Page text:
Conjunctivitis, Allergic: Conjunctivitis due to hypersensitivity to various allergens.ConjunctivitisConjunctivitis, Bacterial: Purulent infections of the conjunctiva by several species of gram-negative, gram-positive, or acid-fast organisms. Some of the more commonly found genera causing conjunctival infections are Haemophilus, Streptococcus, Neisseria, and Chlamydia.Ambrosia: A plant genus of the family ASTERACEAE. The POLLEN is one cause of HAYFEVER.Conjunctivitis, Viral: Inflammation, often mild, of the conjunctiva caused by a variety of viral agents. Conjunctival involvement may be part of a systemic infection.Conjunctiva: The mucous membrane that covers the posterior surface of the eyelids and the anterior pericorneal surface of the eyeball.Conjunctivitis, Inclusion: An infection of the eyes characterized by the presence in conjunctival epithelial cells of inclusion bodies indistinguishable from those of trachoma. It is acquired by infants during birth and by adults from swimming pools. The etiological agent is CHLAMYDIA TRACHOMATIS whose natural habitat appears to be the genito-urinary tract. Inclusion conjunctivitis is a less severe disease than trachoma and usually clears up spontaneously.Conjunctivitis, Acute Hemorrhagic: A highly contagious disease characterized by subconjunctival hemorrhage, sudden swelling of the eyelids and congestion, redness, and pain in the eye. Epidemic conjunctivitis caused by Enterovirus 70 (EV-70) was first described in Africa in 1969. It is caused also by Coxsackievirus A24 variant (CA24v). Epidemics by this organism have appeared most frequently in Asia.Ophthalmic Solutions: Sterile solutions that are intended for instillation into the eye. It does not include solutions for cleaning eyeglasses or CONTACT LENS SOLUTIONS.Tears: The fluid secreted by the lacrimal glands. This fluid moistens the CONJUNCTIVA and CORNEA.Pollen: The fertilizing element of plants that contains the male GAMETOPHYTES.Histamine H1 Antagonists: Drugs that selectively bind to but do not activate histamine H1 receptors, thereby blocking the actions of endogenous histamine. Included here are the classical antihistaminics that antagonize or prevent the action of histamine mainly in immediate hypersensitivity. They act in the bronchi, capillaries, and some other smooth muscles, and are used to prevent or allay motion sickness, seasonal rhinitis, and allergic dermatitis and to induce somnolence. The effects of blocking central nervous system H1 receptors are not as well understood.Cryptomeria: A plant genus of the family TAXODIACEAE. Its POLLEN is one of the major ALLERGENS.Anti-Allergic Agents: Agents that are used to treat allergic reactions. Most of these drugs act by preventing the release of inflammatory mediators or inhibiting the actions of released mediators on their target cells. (From AMA Drug Evaluations Annual, 1994, p475)Blepharitis: Inflammation of the eyelids.Administration, Topical: The application of drug preparations to the surfaces of the body, especially the skin (ADMINISTRATION, CUTANEOUS) or mucous membranes. This method of treatment is used to avoid systemic side effects when high doses are required at a localized area or as an alternative systemic administration route, to avoid hepatic processing for example.Allergens: Antigen-type substances that produce immediate hypersensitivity (HYPERSENSITIVITY, IMMEDIATE).Enterovirus C, Human: A species of ENTEROVIRUS infecting humans and containing 11 serotypes, all coxsackieviruses.DibenzoxepinsOphthalmia Neonatorum: Acute conjunctival inflammation in the newborn, usually caused by maternal gonococcal infection. The causative agent is NEISSERIA GONORRHOEAE. The baby's eyes are contaminated during passage through the birth canal.Immunoglobulin E: An immunoglobulin associated with MAST CELLS. Overexpression has been associated with allergic hypersensitivity (HYPERSENSITIVITY, IMMEDIATE).Keratoconjunctivitis: Simultaneous inflammation of the cornea and conjunctiva.Ketotifen: A cycloheptathiophene blocker of histamine H1 receptors and release of inflammatory mediators. It has been proposed for the treatment of asthma, rhinitis, skin allergies, and anaphylaxis.Eye Diseases: Diseases affecting the eye.Suspensions: Colloids with liquid continuous phase and solid dispersed phase; the term is used loosely also for solid-in-gas (AEROSOLS) and other colloidal systems; water-insoluble drugs may be given as suspensions.Eosinophils: Granular leukocytes with a nucleus that usually has two lobes connected by a slender thread of chromatin, and cytoplasm containing coarse, round granules that are uniform in size and stainable by eosin.Histamine Antagonists: Drugs that bind to but do not activate histamine receptors, thereby blocking the actions of histamine or histamine agonists. Classical antihistaminics block the histamine H1 receptors only.Adenoviridae Infections: Virus diseases caused by the ADENOVIRIDAE.Rhinitis, Allergic, Perennial: Inflammation of the mucous membrane of the nose similar to that found in hay fever except that symptoms persist throughout the year. The causes are usually air-borne allergens, particularly dusts, feathers, molds, animal fur, etc.Corneal Transplantation: Partial or total replacement of the CORNEA from one human or animal to another.Adenovirus Infections, Human: Respiratory and conjunctival infections caused by 33 identified serotypes of human adenoviruses.Pruritus: An intense itching sensation that produces the urge to rub or scratch the skin to obtain relief.Patents as Topic: Exclusive legal rights or privileges applied to inventions, plants, etc.Chemokine CCL11: A CC-type chemokine that is specific for CCR3 RECEPTORS. It is a potent chemoattractant for EOSINOPHILS.Chlamydophila psittaci: A genus of CHLAMYDOPHILA infecting primarily birds. It contains eight known serovars, some of which infect more than one type of host, including humans.Iritis: Inflammation of the iris characterized by circumcorneal injection, aqueous flare, keratotic precipitates, and constricted and sluggish pupil along with discoloration of the iris.Trachoma: A chronic infection of the CONJUNCTIVA and CORNEA caused by CHLAMYDIA TRACHOMATIS.Th2 Cells: Subset of helper-inducer T-lymphocytes which synthesize and secrete the interleukins IL-4, IL-5, IL-6, and IL-10. These cytokines influence B-cell development and antibody production as well as augmenting humoral responses.Ovalbumin: An albumin obtained from the white of eggs. It is a member of the serpin superfamily.Chlamydia trachomatis: Type species of CHLAMYDIA causing a variety of ocular and urogenital diseases.Disease Models, Animal: Naturally occurring or experimentally induced animal diseases with pathological processes sufficiently similar to those of human diseases. They are used as study models for human diseases.Antigens, Dermatophagoides: Antigens from the house dust mites (DERMATOPHAGOIDES), mainly D. farinae and D. pteronyssinus. They are proteins, found in mite feces or mite extracts, that can cause ASTHMA and other allergic diseases such as perennial rhinitis (RHINITIS, ALLERGIC, PERENNIAL) and atopic dermatitis (DERMATITIS, ATOPIC). More than 11 groups of Dermatophagoides ALLERGENS have been defined. Group I allergens, such as Der f I and Der p I from the above two species, are among the strongest mite immunogens in humans.Mast Cells: Granulated cells that are found in almost all tissues, most abundantly in the skin and the gastrointestinal tract. Like the BASOPHILS, mast cells contain large amounts of HISTAMINE and HEPARIN. Unlike basophils, mast cells normally remain in the tissues and do not circulate in the blood. Mast cells, derived from the bone marrow stem cells, are regulated by the STEM CELL FACTOR.Eye: The organ of sight constituting a pair of globular organs made up of a three-layered roughly spherical structure specialized for receiving and responding to light.Psittacosis: Infection with CHLAMYDOPHILA PSITTACI (formerly Chlamydia psittaci), transmitted to humans by inhalation of dust-borne contaminated nasal secretions or excreta of infected BIRDS. This infection results in a febrile illness characterized by PNEUMONITIS and systemic manifestations.Piperidines: A family of hexahydropyridines.Hypersensitivity: Altered reactivity to an antigen, which can result in pathologic reactions upon subsequent exposure to that particular antigen.Mice, Inbred BALB CEnterovirus: A genus of the family PICORNAVIRIDAE whose members preferentially inhabit the intestinal tract of a variety of hosts. The genus contains many species. Newly described members of human enteroviruses are assigned continuous numbers with the species designated "human enterovirus".Guinea Pigs: A common name used for the genus Cavia. The most common species is Cavia porcellus which is the domesticated guinea pig used for pets and biomedical research.Conjunctival DiseasesHistamine Release: The secretion of histamine from mast cell and basophil granules by exocytosis. This can be initiated by a number of factors, all of which involve binding of IgE, cross-linked by antigen, to the mast cell or basophil's Fc receptors. Once released, histamine binds to a number of different target cell receptors and exerts a wide variety of effects.Chlamydia Infections: Infections with bacteria of the genus CHLAMYDIA.Disease Outbreaks: Sudden increase in the incidence of a disease. The concept includes EPIDEMICS and PANDEMICS.Enzyme-Linked Immunosorbent Assay: An immunoassay utilizing an antibody labeled with an enzyme marker such as horseradish peroxidase. While either the enzyme or the antibody is bound to an immunosorbent substrate, they both retain their biologic activity; the change in enzyme activity as a result of the enzyme-antibody-antigen reaction is proportional to the concentration of the antigen and can be measured spectrophotometrically or with the naked eye. Many variations of the method have been developed.Injections, Intraperitoneal: Forceful administration into the peritoneal cavity of liquid medication, nutrient, or other fluid through a hollow needle piercing the abdominal wall.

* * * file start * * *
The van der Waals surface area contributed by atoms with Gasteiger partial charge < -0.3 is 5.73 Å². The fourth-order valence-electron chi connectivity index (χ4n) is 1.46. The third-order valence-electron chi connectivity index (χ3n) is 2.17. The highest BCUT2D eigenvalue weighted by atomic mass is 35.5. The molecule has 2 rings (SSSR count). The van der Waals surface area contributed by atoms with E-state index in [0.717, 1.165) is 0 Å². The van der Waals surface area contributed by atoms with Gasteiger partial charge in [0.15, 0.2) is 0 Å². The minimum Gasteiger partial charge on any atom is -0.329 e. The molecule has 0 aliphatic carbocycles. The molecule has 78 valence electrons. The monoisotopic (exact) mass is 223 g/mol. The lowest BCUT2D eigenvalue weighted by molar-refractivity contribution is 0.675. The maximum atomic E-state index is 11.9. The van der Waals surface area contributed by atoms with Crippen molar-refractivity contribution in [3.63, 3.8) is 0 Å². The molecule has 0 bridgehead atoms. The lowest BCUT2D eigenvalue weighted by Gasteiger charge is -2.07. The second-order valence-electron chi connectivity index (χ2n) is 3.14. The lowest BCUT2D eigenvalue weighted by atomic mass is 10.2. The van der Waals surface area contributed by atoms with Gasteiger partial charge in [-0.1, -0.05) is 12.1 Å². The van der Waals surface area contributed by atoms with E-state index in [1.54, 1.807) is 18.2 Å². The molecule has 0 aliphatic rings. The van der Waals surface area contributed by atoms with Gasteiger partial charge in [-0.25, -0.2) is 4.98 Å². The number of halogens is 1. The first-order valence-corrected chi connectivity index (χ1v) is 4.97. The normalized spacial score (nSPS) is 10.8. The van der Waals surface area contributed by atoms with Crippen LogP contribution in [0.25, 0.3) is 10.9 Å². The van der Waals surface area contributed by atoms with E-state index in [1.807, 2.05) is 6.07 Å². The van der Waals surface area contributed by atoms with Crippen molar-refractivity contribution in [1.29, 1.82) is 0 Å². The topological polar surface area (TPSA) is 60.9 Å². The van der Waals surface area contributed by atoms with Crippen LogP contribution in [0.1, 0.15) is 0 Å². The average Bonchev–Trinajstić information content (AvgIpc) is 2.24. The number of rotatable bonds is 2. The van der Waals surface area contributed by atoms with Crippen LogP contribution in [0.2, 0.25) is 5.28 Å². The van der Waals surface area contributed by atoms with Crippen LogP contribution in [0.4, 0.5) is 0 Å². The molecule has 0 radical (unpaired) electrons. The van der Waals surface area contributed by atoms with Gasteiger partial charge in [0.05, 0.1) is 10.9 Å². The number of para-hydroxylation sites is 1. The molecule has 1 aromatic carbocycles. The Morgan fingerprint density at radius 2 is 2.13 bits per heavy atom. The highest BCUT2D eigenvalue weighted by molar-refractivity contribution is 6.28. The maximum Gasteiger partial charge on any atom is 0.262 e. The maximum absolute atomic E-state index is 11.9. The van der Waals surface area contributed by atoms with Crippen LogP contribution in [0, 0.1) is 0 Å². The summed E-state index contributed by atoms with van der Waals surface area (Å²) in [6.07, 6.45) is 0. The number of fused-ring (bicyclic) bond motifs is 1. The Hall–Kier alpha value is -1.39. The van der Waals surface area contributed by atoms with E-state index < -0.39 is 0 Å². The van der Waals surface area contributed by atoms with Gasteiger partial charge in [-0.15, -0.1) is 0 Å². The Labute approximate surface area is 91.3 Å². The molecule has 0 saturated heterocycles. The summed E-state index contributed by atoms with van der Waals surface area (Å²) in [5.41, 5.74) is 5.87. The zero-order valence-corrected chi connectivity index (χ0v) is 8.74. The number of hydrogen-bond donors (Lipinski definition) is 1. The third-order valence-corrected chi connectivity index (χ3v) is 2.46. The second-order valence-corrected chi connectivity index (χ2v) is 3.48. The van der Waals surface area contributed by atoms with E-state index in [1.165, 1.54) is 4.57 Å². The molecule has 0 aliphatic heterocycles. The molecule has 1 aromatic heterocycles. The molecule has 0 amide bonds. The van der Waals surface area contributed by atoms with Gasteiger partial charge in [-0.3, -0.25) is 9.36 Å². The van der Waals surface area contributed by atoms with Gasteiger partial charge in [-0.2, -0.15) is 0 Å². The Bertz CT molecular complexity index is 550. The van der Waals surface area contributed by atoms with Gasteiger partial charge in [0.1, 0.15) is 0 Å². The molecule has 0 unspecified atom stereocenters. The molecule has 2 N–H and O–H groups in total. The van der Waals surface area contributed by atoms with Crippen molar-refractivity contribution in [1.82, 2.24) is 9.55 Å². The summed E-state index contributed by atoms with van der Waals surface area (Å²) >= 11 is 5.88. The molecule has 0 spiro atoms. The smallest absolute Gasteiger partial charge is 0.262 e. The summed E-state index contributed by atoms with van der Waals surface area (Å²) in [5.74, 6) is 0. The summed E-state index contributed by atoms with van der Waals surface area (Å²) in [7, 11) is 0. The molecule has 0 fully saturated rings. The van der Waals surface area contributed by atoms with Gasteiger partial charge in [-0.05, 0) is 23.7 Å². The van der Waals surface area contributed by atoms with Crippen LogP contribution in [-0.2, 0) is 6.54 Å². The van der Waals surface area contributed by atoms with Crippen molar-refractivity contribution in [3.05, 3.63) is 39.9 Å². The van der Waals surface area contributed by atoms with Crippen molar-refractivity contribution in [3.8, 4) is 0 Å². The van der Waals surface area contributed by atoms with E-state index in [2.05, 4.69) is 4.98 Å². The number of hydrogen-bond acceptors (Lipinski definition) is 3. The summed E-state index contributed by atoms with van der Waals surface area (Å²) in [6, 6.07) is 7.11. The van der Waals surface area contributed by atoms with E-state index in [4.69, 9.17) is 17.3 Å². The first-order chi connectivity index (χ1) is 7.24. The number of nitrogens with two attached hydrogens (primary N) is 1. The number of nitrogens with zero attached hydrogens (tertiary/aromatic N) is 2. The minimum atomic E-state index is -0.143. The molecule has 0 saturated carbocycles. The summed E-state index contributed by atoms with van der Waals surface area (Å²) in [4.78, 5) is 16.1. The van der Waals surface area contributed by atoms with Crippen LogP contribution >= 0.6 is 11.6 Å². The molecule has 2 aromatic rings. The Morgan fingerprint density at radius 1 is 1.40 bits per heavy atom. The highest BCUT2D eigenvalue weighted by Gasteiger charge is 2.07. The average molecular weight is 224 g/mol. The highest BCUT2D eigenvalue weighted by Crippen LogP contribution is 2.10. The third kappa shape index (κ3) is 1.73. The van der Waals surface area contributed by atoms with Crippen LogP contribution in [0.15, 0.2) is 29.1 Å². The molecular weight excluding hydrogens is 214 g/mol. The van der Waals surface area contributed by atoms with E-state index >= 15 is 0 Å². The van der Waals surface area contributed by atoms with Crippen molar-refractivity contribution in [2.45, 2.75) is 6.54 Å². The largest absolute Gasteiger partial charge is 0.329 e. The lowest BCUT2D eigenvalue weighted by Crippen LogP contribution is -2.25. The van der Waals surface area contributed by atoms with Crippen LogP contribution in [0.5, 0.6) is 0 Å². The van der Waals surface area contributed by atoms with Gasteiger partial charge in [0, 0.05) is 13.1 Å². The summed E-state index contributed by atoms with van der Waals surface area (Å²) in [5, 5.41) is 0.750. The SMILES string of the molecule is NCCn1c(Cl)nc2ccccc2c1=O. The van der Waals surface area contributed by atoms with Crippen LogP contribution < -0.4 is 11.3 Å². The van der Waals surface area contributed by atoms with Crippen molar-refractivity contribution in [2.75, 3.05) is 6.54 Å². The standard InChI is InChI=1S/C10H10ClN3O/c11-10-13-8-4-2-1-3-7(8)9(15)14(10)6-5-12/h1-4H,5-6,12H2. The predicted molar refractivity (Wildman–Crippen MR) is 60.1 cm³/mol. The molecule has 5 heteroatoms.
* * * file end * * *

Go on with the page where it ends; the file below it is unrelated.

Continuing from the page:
• Blurred vision, light sensitivity, redness of eye, watery discharge from one or both the eyes, tearing or itching in both the eyes, and the sensation of grittiness in one or both the eyes are the primary symptoms witnessed in people distressed from conjunctivitis. (
  • Olopatadine hydrochloride 0.1% ophthalmic solution (Patanol) and Epinastine hydrochloride 0.05% ophthalmic solution (Elestat) are two topical ant allergic agents. (
  • As Europe's leading Ophthalmic Drugs conference, we will explore new discoveries in the treatment of ocular rare disease, innovations in gene therapy, the challenges in drug delivery through a complex barrier, patient comfort, and regulatory compliance which make up such core components within the Ophthalmic Drug sphere. (
  • In addition to providing general ophthalmic care and managing pre- and post-operative care of cataract surgery patients, she treats patients with dry eye associated with various conditions, including Sjogren's Syndrome, Graft vs. Host Disease and other autoimmune conditions. (
  • The current study seeks to evaluate the safety and efficacy of LO2A ophthalmic solution in the symptomatic treatment of dry eye in patients with Sjögren's syndrome. (
  • Prior to suggesting any OTC ophthalmic products, pharmacists should thoroughly assess the nature and extent of patients' ophthalmic problems and recommend that they seek medical care when needed. (
  • Alcaftadine ophthalmic solution 0.25% was superior to olopatadine hydrochloride ophthalmic solution 0.2% in reducing the itching related to grass and tree pollens in a multicenter, randomized study in subjects with allergic conjunctivitis. (